Senior government and police officials affirm their commitment to
preventing domestic attacks and helping in the global 'war on terror'
Five Khmer Kampuchea Krom men were sentenced to between 15 and 17 years in prison in connection with an attempt to bomb the Cambodian-Vietnamese Friendship Monument on July 29, 2007.
THE Cambodian government is determined to enforce its new anti-terrorism law in cooperation with other regional countries, government officials said at a seminar on combating extremism held Monday.
"Anti-terrorism requires the collaboration from all countries in the region," said Deputy Prime Minister Sok An at the opening of the two-day seminar at Phnom Penh's InterContinental Hotel.
"Cambodia will not step back in regard to anti-terrorism," he added.
Anti-terrorism legislation adopted by the National Assembly in July 2007 with legal assistance from the Australian government has linked Cambodia into the international community's efforts against extremism, Sok An said.
Officials from the Ministry of Justice, police and the National Committee for Anti-terrorism received additional training in Australia in May, Sok An added.
More than 50 officials from ministries with anti-terror duties were called to Monday's seminar to improve their knowledge of extremist movements.
...ANTI-TERRORISM REQUIRES COLLABORATION FROM ALL COUNTRIES IN THE REGION.
"It is necessary to have laws on anti-terrorism as it links Cambodia to other countries in a fight against terrorism," said Interior Ministry spokesman Khieu Sopheak, adding that terrorism is both a regional and global issue.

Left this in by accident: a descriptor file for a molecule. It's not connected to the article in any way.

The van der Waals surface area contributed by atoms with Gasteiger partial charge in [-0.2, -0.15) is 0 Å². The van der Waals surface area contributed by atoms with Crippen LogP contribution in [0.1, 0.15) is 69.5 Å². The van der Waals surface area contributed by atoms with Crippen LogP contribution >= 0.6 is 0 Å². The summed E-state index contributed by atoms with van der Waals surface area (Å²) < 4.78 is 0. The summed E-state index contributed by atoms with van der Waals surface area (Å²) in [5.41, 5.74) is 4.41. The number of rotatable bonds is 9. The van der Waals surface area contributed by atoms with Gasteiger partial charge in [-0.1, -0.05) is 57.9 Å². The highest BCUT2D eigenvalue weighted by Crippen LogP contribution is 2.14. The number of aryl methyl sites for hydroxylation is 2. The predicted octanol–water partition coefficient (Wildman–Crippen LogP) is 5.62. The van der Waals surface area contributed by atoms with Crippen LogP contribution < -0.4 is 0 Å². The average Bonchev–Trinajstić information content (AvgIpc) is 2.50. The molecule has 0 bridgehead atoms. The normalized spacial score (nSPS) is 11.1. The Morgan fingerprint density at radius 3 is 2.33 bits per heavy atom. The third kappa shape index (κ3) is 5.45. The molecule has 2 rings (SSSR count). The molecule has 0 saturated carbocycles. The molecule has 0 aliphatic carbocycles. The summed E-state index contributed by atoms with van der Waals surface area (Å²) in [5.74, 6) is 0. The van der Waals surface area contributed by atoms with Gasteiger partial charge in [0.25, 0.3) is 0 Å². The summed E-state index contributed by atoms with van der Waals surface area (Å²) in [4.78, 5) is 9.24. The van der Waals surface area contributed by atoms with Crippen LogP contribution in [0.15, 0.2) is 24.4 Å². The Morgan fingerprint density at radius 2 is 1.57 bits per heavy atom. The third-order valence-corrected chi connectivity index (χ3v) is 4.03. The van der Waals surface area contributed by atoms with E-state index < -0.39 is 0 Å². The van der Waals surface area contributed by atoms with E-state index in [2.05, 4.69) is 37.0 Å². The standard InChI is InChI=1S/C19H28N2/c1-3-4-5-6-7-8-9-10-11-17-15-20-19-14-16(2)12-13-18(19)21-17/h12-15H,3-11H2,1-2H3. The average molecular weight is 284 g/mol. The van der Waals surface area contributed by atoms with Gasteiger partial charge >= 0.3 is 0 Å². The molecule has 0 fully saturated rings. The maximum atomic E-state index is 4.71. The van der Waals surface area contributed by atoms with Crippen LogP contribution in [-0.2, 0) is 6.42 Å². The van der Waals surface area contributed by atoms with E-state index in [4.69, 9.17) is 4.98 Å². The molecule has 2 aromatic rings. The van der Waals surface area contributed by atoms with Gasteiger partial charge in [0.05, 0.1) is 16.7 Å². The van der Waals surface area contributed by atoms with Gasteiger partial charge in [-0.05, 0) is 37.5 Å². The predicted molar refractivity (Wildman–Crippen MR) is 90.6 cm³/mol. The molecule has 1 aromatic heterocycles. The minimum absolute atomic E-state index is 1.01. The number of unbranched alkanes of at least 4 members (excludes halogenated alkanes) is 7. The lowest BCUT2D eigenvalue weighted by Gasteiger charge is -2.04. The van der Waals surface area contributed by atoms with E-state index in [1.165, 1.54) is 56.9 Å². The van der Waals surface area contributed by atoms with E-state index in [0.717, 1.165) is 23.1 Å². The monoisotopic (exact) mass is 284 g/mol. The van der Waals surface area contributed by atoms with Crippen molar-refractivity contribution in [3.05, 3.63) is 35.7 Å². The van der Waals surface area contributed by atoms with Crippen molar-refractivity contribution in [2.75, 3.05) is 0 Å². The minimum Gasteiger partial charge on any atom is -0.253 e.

Cambodia is not a stranger to terrorist attacks, Khieu Sopheak said, adding that the country experienced a bloody coup attempt in November 2000 against Prime Minister Hun Sen's government led by Chhun Yasith, leader of the Cambodian Freedom Fighters.
Chhun Yasith, a US citizen, was sentenced to life imprisonment by a US court in April.
Om Yentieng, who is also a member of the National Committee for Anti-terrorism, said that Cambodia used to be a haven for terrorist groups.
"We have a duty to prevent terrorism from happening in Cambodia," Om Yentieng said.
Others, including foreign diplomats, have raised concerns over the alleged presence of radical groups in Cambodia.
Australian Ambassador Margaret Adamson said that Cambodia is the first Asean country to adopt anti-terrorism legislation.
"Australia welcomed this determination," Adamson said. "Australia stands with Cambodia on the issue of anti-terrorism."